Generation Z was born in the aftermath of 9/11.  As a country, we became very suspicious of everything around us and demanded immediate change.  We would not, and could not, let an attack like 9/11 ever happen again.  So we set out to fix things.  Under the wings of the Baby Boomers, Generation X went to work.  They gained more and more power, until eventually they were the ones in control.  When they got their hands on education, they dismantled it and tried to put it back together again.

Common Core Standards as a theory is not my problem.  I don’t have an issue with every state being compatible with each other in terms of what is taught to our country’s children.  As a special education advocate, I see a multitude of differences in special education within single school districts in Delaware.  So I can only imagine how the US Government would look at education at a national level.  It has to be very confusing, and having something more uniform across every state is certainly something to be desired.

My problems are with how it was brought about, how it was implemented, and the extra parts that are taught to children that are really unnecessary.  I posted a math problem on this blog a couple weeks ago, with the Common Core seal of approval on the worksheet.  It was my biggest story ever.  But the reality was that I was just a pissed-off parent seeing the “rigor” my son was going through with this type of math.  Tens of thousands of readers read this story, and most parents thought it was absolutely ridiculous.  Teachers seemed split down the middle.  Some thought it was acceptable math, while others thought it was confusing to students and was not age appropriate.  These children are taught things a certain way, and it should not be like that.  I come from a generation where the answer is the answer, it doesn’t matter how you came to it.  But today, everything has to be explained and to show your work and to think outside the box no matter what shape it is.  Sometimes an answer is just an answer.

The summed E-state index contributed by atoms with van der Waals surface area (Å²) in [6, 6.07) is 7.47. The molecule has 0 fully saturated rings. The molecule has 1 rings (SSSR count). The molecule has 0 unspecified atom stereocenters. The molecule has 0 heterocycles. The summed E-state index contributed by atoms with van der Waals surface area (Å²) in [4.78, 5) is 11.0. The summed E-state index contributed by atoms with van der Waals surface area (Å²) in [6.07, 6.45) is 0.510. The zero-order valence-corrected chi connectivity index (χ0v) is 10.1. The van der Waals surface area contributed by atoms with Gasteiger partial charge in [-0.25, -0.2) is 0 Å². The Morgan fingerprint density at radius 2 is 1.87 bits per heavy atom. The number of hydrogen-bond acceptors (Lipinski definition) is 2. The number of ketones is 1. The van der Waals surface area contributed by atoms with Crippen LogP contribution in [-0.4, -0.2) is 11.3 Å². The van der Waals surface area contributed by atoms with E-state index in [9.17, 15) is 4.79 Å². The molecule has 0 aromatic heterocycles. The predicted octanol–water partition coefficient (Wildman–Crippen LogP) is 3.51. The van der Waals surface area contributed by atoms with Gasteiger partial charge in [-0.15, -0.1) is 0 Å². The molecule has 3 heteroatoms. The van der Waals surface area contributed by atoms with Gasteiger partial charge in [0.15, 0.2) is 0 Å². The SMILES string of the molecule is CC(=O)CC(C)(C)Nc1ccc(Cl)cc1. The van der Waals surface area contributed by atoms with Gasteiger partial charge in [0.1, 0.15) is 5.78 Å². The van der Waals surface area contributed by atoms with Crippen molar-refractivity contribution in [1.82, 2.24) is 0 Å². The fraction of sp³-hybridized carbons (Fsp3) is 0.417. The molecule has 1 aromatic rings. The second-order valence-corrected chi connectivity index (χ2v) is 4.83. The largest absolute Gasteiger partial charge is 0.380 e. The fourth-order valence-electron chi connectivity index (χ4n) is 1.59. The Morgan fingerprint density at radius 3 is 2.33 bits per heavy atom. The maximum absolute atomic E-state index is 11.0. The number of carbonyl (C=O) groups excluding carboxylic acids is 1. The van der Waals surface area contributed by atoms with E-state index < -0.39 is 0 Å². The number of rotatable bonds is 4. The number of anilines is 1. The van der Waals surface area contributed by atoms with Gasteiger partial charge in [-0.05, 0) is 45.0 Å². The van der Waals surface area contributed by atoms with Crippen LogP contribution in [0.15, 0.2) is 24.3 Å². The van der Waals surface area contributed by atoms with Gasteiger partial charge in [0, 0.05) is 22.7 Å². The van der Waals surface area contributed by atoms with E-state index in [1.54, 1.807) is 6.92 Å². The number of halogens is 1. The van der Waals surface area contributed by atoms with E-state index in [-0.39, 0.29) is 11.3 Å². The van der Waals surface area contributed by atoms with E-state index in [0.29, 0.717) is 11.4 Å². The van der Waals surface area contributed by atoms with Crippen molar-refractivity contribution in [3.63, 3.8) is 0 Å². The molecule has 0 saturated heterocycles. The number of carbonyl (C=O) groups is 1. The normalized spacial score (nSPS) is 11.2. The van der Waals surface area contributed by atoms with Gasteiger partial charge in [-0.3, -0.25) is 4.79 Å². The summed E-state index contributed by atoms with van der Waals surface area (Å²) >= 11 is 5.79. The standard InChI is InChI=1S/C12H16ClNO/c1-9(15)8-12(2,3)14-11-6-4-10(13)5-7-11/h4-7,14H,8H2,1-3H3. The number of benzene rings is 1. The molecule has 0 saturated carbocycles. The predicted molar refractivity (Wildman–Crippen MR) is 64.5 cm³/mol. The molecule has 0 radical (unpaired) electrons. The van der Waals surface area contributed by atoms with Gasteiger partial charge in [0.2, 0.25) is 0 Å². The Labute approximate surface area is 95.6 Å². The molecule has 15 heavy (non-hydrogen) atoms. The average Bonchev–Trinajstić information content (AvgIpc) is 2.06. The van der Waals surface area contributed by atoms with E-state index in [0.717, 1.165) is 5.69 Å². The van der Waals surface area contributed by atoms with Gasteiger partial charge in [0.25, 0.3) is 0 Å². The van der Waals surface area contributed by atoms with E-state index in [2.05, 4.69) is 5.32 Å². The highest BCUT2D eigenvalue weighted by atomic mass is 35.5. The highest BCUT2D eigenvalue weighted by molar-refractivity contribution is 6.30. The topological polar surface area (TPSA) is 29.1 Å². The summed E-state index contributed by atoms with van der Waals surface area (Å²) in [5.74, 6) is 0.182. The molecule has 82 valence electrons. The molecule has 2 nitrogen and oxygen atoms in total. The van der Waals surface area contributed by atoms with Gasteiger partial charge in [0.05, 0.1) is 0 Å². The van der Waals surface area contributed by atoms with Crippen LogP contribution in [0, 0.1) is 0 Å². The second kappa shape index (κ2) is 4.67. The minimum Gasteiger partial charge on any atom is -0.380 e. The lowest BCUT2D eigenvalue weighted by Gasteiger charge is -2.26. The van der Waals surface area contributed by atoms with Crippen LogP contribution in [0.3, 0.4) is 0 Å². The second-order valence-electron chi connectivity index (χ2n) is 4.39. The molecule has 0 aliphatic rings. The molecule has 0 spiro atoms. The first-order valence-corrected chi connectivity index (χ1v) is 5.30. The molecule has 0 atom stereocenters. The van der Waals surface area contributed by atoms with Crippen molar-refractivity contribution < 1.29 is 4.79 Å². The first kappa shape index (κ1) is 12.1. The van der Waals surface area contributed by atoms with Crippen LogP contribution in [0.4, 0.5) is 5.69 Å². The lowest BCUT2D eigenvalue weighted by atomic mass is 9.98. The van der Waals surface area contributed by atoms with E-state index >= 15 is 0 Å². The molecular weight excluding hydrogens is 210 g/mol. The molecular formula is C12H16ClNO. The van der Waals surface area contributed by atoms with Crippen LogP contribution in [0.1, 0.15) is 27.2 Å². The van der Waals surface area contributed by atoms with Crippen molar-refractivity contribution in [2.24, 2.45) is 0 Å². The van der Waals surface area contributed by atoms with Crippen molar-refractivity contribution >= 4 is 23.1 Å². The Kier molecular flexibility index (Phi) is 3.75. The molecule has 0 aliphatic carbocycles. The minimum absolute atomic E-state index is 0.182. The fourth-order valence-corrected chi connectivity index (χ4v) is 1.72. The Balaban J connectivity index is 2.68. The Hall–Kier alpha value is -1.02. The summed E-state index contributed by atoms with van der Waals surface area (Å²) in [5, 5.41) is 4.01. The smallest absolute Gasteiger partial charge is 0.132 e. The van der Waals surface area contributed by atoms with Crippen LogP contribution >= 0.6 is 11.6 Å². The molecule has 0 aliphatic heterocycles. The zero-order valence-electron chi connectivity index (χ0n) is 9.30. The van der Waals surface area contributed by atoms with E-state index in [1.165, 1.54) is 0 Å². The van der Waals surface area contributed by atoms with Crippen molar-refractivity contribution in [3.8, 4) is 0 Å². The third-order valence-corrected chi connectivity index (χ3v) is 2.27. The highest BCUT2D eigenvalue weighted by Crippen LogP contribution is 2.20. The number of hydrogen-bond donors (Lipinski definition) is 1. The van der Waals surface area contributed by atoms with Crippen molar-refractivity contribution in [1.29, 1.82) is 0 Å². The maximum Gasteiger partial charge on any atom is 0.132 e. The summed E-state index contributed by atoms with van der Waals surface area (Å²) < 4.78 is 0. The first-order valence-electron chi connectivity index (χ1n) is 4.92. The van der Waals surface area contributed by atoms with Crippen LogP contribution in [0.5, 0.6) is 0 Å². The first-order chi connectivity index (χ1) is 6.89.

Our current leaders, who are most likely part of the Generation X crowd (a group I belong to), see things a bit differently.  We were a different kind of generation compared to the earlier ones.  We were very focused on trends and we were at the dawn of the computer age.  We were stuck in an industrial transition with education.  Things changed rapidly with education from 1975 to 1995.  I graduated high school in 1988.  The internet was just starting to be mentioned as some type of database where students would be able to go to libraries and access information right off a computer.